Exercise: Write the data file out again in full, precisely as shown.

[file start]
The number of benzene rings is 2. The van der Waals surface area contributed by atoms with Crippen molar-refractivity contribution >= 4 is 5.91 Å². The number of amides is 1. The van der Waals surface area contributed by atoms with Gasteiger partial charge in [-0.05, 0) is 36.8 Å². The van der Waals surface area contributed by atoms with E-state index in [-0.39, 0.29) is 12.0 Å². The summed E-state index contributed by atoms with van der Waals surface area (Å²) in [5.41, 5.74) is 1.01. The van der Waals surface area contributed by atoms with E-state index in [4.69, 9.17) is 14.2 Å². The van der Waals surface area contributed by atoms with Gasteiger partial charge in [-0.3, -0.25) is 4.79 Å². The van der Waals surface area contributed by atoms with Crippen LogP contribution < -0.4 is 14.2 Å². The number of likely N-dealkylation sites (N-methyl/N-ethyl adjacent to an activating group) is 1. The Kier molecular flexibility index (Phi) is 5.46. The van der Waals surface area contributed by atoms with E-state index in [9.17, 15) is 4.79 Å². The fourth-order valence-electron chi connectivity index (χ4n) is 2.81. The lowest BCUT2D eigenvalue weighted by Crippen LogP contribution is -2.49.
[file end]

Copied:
The number of benzene rings is 2. The van der Waals surface area contributed by atoms with Crippen molar-refractivity contribution >= 4 is 5.91 Å². The number of amides is 1. The van der Waals surface area contributed by atoms with Gasteiger partial charge in [-0.05, 0) is 36.8 Å². The van der Waals surface area contributed by atoms with E-state index in [-0.39, 0.29) is 12.0 Å². The summed E-state index contributed by atoms with van der Waals surface area (Å²) in [5.41, 5.74) is 1.01. The van der Waals surface area contributed by atoms with E-state index in [4.69, 9.17) is 14.2 Å². The van der Waals surface area contributed by atoms with Gasteiger partial charge in [-0.3, -0.25) is 4.79 Å². The van der Waals surface area contributed by atoms with Crippen LogP contribution < -0.4 is 14.2 Å². The number of likely N-dealkylation sites (N-methyl/N-ethyl adjacent to an activating group) is 1. The Kier molecular flexibility index (Phi) is 5.46. The van der Waals surface area contributed by atoms with E-state index in [9.17, 15) is 4.79 Å². The fourth-order valence-electron chi connectivity index (χ4n) is 2.81. The lowest BCUT2D eigenvalue weighted by Crippen LogP contribution is -2.49.